I think you got a raw deal in 2008.  Many Delawareans feel this way.  Things could have been very different had you won back then.  Perhaps high-stakes assessments wouldn’t become the bread and butter of all things education in Delaware.  Perhaps our teachers would feel more respected by the state you hope to govern.  Perhaps parents wouldn’t feel the need to opt out of the Smarter Balanced Assessment had someone fought Arne Duncan and the US DOE during the tumultuous Race To The Top years.

The time has come for you to speak about education in Delaware and what you are looking to achieve.  If it is the status quo, which is not what Jack Markell states it is, but rather the complete sell-out of public education to companies who want privatization while funds seep out of classrooms and into the eager hands of hedge fund managers, then be honest and let us know that.  If you want something different, something bold and a bit radical, let us know.  Either way, your silence is deafening.

 

US Rep. John Kline’s Statement On ESSA Hearings From Today

The Every Student Succeeds Act got it’s own hearing today in Washington D.C.  Congressman and Chairman of the Education & the Workforce Committee John Kline oversaw the hearing.  Acting Secretary John King answered questions about the legislation signed by President Obama in December.  King will also face a US Senate confirmation hearing later this afternoon.  Odds are pretty good the Senate will confirm King as the official US Secretary of Education.  And many of us know why…

Kline Statement: Hearing on “Next Steps for K-12 Education: Upholding the Letter and Intent of the Every Student Succeeds Act”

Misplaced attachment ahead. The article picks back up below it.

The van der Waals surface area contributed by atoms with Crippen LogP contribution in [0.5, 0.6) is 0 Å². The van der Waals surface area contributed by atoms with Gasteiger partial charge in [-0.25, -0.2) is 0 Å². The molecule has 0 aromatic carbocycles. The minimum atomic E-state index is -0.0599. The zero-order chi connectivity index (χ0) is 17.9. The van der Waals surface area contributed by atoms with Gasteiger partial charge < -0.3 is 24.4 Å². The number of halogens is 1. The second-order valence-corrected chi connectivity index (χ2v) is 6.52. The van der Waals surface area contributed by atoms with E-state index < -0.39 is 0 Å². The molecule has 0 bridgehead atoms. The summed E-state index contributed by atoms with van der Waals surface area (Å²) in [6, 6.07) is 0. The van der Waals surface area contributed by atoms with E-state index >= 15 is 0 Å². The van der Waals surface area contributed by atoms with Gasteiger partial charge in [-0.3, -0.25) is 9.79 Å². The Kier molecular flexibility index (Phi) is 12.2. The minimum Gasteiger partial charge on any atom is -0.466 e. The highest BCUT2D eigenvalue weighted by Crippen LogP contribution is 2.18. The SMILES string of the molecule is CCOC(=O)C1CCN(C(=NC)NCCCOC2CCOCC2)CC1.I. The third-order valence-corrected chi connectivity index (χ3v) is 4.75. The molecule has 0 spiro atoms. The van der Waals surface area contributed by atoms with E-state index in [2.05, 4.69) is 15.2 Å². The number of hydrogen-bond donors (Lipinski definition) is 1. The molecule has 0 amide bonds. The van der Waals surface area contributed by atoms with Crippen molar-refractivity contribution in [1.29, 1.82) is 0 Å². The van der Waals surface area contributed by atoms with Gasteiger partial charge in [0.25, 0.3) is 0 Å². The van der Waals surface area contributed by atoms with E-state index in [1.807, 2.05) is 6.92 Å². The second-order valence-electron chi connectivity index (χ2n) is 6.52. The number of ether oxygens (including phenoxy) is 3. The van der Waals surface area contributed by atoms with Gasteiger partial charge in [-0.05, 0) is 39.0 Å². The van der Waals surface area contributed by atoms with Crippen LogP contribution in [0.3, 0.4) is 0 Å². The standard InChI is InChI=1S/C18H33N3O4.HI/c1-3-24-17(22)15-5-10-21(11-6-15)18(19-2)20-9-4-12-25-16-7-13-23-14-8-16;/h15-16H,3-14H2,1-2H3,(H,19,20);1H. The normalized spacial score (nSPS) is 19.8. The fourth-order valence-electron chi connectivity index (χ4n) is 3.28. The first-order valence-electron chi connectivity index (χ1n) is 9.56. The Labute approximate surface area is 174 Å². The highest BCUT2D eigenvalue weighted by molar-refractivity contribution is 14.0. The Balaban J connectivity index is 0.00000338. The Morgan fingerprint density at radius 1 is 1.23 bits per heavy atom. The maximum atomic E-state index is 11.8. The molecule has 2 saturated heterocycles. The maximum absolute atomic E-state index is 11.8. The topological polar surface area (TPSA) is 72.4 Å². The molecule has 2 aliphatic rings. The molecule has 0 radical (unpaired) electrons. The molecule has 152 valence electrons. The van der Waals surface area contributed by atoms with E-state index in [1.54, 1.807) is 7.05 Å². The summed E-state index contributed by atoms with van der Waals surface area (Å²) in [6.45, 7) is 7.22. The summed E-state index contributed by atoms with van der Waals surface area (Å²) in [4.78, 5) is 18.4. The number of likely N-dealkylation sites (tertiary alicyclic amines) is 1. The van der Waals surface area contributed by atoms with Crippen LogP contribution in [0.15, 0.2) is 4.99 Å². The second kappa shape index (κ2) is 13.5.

Replacing No Child Left Behind was a significant achievement that was desperately needed and long overdue. The law represented the largest expansion of federal control over K-12 schools, and it was based on the flawed premise that Washington knows best what students need in the classroom. The federal government imposed rigid rules and punitive actions on states and schools in areas vital to a child’s education, like which teachers to hire and fire, how to gauge school performance, and how to fix underperforming schools.It didn’t take long before state and local leaders were raising concerns that this top-down approach wouldn’t work. Their concerns were affirmed year after year as we experienced little – if any – improvement in graduation rates, proficiency in reading and math, and the achievement gap separating poor and minority students from their peers. Frustration among parents and teachers went up, while student achievement remained flat. Despite the good intentions behind the law, millions of children were left behind.

To make matters worse, the administration spent years pushing a convoluted waiver scheme, which doubled-down on the false hope that Washington could fix the problems in our schools. States and schools were subjected to even more federal requirements in areas like standards and teacher evaluations. They were forced to choose between onerous requirements prescribed in federal law and onerous requirements prescribed by the secretary of education.